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Ancient Ayurvedic wisdom has recognized one key herb when addressing women’s reproductive health.  This bittersweet cooling herb is known as Asparagus racemosus or Shatavari and is considered to be a “Rasayana,” providing overall rejuvenation and vitality.1,5 It is often found growing in the jungles of India as a woody climbing plant.1,5 With its cooling, calming, nourishing, and purifying qualities, it is commonly recognized as the woman’s equivalent to Ashwagandha, or “Indian ginseng,” which translates as “she who possesses 100 husbands.”1,5
Studies have shown that the medicinal value comes from its root due to its phytoestrogenic steroidal saponins and shatavarins I-IV.2 Its use, particular to females, addresses reproductive disorders including the overarching hormone imbalances to aid the regulation of menstruation and ovulation, infertility, promote lactation,4 and provide menopausal support.1,5,6 It is also recognized as a blood builder, while serving to tonify reproductive tissue;5 and, thus, can be used at any stage in a woman’s life. While primarily designated for female use, shatavari is also beneficial to men in cases of impotence and general sexual debility.5
Shatavari further supports the health of mucus membranes including the intestines, digestion and lung function due to its demulcent qualities.3,5 Ancient texts also note its use in nervous disorders, inflammation, liver and kidney health, cancer and other infectious diseases, providing overall balance in all of the body’s fluids to pacify the pitta dosha.5,6,7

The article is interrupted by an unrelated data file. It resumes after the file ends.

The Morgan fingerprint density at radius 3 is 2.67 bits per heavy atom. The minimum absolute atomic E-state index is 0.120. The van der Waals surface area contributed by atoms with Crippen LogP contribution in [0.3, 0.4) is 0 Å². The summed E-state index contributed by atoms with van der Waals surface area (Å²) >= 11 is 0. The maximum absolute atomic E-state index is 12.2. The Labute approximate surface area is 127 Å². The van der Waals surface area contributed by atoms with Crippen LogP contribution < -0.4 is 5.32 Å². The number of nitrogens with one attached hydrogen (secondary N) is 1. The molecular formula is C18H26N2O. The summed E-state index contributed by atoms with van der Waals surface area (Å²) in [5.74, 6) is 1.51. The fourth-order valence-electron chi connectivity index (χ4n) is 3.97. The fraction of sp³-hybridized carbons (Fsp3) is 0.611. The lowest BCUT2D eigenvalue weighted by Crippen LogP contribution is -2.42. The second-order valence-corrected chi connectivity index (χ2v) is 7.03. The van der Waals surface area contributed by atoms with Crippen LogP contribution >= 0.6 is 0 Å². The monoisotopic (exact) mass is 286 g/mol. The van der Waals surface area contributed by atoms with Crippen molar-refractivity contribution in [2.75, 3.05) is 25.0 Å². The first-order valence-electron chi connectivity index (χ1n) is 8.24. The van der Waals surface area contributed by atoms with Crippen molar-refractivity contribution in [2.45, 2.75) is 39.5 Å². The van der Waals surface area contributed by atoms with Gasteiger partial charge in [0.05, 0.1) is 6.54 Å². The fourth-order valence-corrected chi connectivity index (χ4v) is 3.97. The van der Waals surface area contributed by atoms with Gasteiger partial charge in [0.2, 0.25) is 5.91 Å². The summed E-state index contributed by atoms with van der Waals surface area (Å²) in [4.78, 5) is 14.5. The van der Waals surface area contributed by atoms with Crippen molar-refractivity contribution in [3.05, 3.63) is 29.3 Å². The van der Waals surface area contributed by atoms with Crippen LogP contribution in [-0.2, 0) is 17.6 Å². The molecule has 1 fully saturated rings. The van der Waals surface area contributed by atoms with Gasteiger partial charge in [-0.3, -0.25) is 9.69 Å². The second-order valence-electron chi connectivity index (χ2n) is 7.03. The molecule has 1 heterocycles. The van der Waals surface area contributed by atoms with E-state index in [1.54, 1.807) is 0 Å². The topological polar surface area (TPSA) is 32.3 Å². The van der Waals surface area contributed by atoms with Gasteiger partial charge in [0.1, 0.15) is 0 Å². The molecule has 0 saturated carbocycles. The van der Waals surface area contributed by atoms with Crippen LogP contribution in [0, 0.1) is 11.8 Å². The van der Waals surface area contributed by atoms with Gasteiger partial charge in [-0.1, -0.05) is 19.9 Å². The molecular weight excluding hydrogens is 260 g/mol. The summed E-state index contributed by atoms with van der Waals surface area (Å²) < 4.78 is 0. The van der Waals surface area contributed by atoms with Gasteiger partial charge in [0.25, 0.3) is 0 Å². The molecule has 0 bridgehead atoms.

1. “Shatavari – A Women’s Best Friend” Medindia, accessed 23/10/2015. <>.
  2. B. Rao, “Saponine (Sapogenins) from Indian medicinal plants: Part I, Sapogenins from Asparagus,” Indian J. Pharmacy, 1952, 14:131-132.
  3. Kishore, P. N. Pandey, S.N. Pandey, and S. Dash, “Treatment of duodenal ulcer with Asparagus racemosus Linn,” J Res Indian Med Yog Homeo, 1980, 15:409-415.
  4. Gupta M, Shaw B, “A double-blind randomized clinical trial for evaluation of galactogogue activity of asparagus racemosus Willd,” Iran J Pharm Res, 2011 Winter;10(1):167-72.
  5. Frawley, David and Lad, Vasant. The Yoga of Herbs: An Ayurvedic Guide to Herbal Medicine Second Revised & Enlarged Edition. Twin Lakes: Lotus Press, 2001. Print.
  6. Lad, Vasant. Textbook of Ayurveda, Volume Three: General Principles of Management and Treatment. Albuquerque: The Ayurvedic Press, 2012. Print.
  7. Gautam, S. Saha, S. Ban, A. Kaul, S. Mishra, D. Patil, N.K. Satti, K. A. Suri, S. Gairola, K. Suresh, S. Jadhav, G.N. Qazi, and B. Patwardhan, “Immunomodulatory activity of Asparagus racemosus on systemic Th1/Th2 immunity: implications for immunoadjuvent potential.” J Ethnopharmacol Jan. 21, 2009, 121(2):241-247. (Epub Nov. 8, 2008)

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